Katie Ledecky
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Katie Ledecky’s latest American record faster than Ryan Lochte at same age

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Katie Ledecky not only lowered another one of her American records on Thursday, but the 19-year-old also went faster in the 500-yard freestyle than Ryan Lochte ever did before the age of 22.

Ledecky, a Stanford freshman, clocked 4:25.15 at the Pac-12 Championships in Federal Way, Wash., cutting a chunk off her previous mark of 4:26.46 from October. She won by 14.54 seconds. Full results are here.

“I felt coming in that I could do something like that,” Ledecky, who owns the 10 fastest times in history in the event, according to Swimswam.com, said on the Pac-12 Network. “It felt like practice. Really relaxed.”

The 500-yard free is not an Olympic event, so it is not swum on the major international level. Lochte’s best time in the event in his teens was 4:25.54 from the 2001 Florida State Championships, when he was a 17-year-old senior at Port Orange Spruce Creek High. Lochte easily won that race and reportedly slowed in his final strokes.

Lochte didn’t swim the event in 2003 or 2004, when he made his first Olympic team at age 19, but came back in 2005 to clock 4:21.07, according to USA Swimming.

The 500-yard free was not one of Lochte’s best events, either.

When Ledecky broke the women’s 1500m freestyle world record for the third time at the August 2014 Pan Pacific Championships, her 15:28.36 was .01 faster than Lochte’s 1500m free time at the 2004 U.S. Olympic Trials (one of the rare instances Lochte swam a 1500m free).

Ledecky has since re-broken the women’s 1500m free world record twice more, bringing it down to 15:25.48.

“She swims like a guy,” Lochte said after training with Ledecky in Colorado Springs last March, according to Sports Illustrated. “I’ve never seen a female swimmer like that. … Her times are becoming good for a guy. She’s beating me now, and I’m like, What’s going on?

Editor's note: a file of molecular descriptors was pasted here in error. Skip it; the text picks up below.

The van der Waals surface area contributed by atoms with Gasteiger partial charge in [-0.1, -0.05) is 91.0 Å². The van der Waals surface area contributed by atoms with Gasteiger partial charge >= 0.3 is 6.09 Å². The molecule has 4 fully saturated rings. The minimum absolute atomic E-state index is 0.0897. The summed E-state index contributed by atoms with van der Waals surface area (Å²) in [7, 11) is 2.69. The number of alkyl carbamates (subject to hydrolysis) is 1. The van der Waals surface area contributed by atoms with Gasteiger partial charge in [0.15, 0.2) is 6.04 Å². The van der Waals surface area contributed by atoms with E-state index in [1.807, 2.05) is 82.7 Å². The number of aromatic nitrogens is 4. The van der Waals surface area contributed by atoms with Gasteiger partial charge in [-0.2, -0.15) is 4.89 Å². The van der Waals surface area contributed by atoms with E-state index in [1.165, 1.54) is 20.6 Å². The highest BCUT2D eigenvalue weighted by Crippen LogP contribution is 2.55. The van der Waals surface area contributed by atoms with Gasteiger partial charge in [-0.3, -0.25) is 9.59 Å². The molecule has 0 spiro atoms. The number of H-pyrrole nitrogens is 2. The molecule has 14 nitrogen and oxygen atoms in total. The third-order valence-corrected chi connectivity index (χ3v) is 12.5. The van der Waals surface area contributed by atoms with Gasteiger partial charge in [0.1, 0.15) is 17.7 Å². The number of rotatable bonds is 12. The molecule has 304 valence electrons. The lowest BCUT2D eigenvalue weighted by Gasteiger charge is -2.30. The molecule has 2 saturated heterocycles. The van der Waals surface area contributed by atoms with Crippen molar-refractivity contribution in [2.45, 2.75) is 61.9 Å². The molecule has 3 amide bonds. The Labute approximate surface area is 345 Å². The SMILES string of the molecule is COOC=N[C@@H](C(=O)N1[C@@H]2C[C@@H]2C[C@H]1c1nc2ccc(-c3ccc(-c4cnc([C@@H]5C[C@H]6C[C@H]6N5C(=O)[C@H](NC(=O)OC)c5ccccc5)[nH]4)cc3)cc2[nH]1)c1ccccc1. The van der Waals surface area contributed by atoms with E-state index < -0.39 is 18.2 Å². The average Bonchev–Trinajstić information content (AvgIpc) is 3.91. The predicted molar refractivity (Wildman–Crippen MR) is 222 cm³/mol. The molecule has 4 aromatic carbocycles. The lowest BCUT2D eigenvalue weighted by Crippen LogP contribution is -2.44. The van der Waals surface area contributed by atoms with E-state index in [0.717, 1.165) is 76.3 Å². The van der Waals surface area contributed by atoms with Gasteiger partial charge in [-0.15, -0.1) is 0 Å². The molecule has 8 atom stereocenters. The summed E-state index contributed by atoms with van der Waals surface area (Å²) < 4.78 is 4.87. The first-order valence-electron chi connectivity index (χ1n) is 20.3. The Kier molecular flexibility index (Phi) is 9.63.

Ledecky’s 500-yard free time of 4:25.15 is still nowhere near Michael Phelps, who registered a 4:12.33 at age 18 in March 2004. Phelps was perhaps motivated at that meet by the U.S. Olympic Committee earlier that week awarding its Sportsman of the Year honor to Lance Armstrong in a close vote.

Ledecky’s time on Thursday would have won the men’s 500-yard free at the NCAA Championships as recently as 1974 (when John Naber clocked 4:26.855). Mark Spitz won in 1969 in 4:33.88.

The Pac-12 Championships continue Friday, with Ledecky expected to swim the 400-yard individual medley and the 200-yard freestyle, two events where she does not own NCAA or American records.

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Tessa Virtue, Scott Moir recall their childhood dating breakup (video)

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Tessa Virtue and Scott Moir discussed their brief dating relationship early on in their ice-dance partnership in an interview on “Ellen” published Tuesday.

No, they are not currently dating, as was reported when they won their second Olympic ice dance title in PyeongChang.

“If we were, we would announce it here,” Virtue said on “Ellen.”

“We did date,” Moir said, adding jokingly, “In order to advance our partnership, we had to put the hot-and-heavy relationship on the side.”